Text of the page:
We can use the Fed’s measures of financial assets held by all the sectors to get a pretty good figure for total financial assets in the balance sheet. Adding in farms, financials, governments and foreign owners brings the total financial asset figure up to $141,512 billion, which is reported on p. 115. (I say a pretty good figure because the document reports a $4,922 billion statistical discrepancy in getting to that figure themselves.) They do not report figures for tangible assets held by those “other” sectors, which is unfortunate because the “other” sectors are actually bigger than the ones they report.
That leaves us in an awkward position in trying to derive a total asset figure than makes sense for the overall U.S. economy’s balance sheet. One way to do it is to add up the numbers that we do know. I have done so in line 13. We know there are $141,512 billion in financial assets. We know that just three of those sectors own $46,301 billion in tangible assets. Adding those two numbers together produces a (reported) total asset number of $187,813 billion, pretty close to the $200 trillion number I wrote about at the top of the story. (The number would have been much closer 2 years ago before the recent drop in asset values.) Unfortunately, I have no idea what to call this number because it leaves out so many huge question marks.
If I weren’t so lazy I could dig up numbers to at least approximate the values of some of the question marks in the table. Farms own land and tractors, banks own buildings and ATM machines, governments own all sorts of crap including nearly a billion acres of land and all those cars you see on the highway that don’t have to buy license plates like you and me. And foreigners own a ton of stuff too. For today’s purposes all we have to know is that these things would add up to a very big number. And plugging these figures into the missing cells in the table would produce a total assets number far in excess of $200 trillion.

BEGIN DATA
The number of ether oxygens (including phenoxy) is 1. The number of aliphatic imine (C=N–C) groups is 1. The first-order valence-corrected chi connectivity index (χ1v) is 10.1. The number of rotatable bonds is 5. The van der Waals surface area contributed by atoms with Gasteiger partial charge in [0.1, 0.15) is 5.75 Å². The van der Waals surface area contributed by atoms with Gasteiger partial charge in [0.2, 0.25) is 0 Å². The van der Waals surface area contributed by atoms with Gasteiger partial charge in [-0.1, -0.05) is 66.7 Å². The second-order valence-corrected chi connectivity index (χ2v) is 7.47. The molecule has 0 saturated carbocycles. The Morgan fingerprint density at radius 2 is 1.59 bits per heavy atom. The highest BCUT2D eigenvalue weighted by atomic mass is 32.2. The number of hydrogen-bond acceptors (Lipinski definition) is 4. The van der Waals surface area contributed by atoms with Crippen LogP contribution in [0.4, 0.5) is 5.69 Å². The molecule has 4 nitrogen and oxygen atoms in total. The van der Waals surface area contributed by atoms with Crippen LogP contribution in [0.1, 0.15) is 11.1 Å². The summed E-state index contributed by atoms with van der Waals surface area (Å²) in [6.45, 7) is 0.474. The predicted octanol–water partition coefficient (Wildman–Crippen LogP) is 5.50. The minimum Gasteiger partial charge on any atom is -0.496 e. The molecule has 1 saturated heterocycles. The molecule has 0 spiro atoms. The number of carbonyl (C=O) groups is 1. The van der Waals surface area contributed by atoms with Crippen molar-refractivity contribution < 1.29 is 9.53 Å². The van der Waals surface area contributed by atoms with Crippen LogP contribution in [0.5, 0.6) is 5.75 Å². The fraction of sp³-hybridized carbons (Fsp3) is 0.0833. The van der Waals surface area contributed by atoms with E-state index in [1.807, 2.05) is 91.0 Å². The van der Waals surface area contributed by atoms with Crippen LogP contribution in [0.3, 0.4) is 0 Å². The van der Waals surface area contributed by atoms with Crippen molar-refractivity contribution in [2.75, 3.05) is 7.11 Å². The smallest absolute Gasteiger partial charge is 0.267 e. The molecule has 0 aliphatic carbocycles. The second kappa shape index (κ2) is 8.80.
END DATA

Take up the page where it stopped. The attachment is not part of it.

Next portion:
OK, that’s enough arithmetic. Why does this matter? It is to show you that the balance sheets are so big that almost any analysis of the economy that focuses on spending or saving or budget deficits alone, to the exclusion of the balance sheet, is almost certain to be wrong because balance sheet changes are so big. For example, household financial asset holdings fell from $50.5 trillion in Q3/07 to $40.8 trillion on 12/31/08 due to the collapse of stock and bond prices. And the value of their tangible assets fell by another $3.5 trillion due to falling home prices. Does anyone really think that the impact of this roughly $13 trillion drop in household net worth can be fixed by sending people checks for $700?
The most relevant application of this thinking today is how to understand the impact of the massive bailout programs on the economy and to say something meaningful about the impact of government borrowing on interest rates and stock prices. I will write more on these questions later.
You can read an analysis of budget deficits and interest rates using this approach in Chapter 4 of my new book, Lessons from a Road Warrior. You can get it from Amazon or get a signed copy directly from the John’s Book section of our website.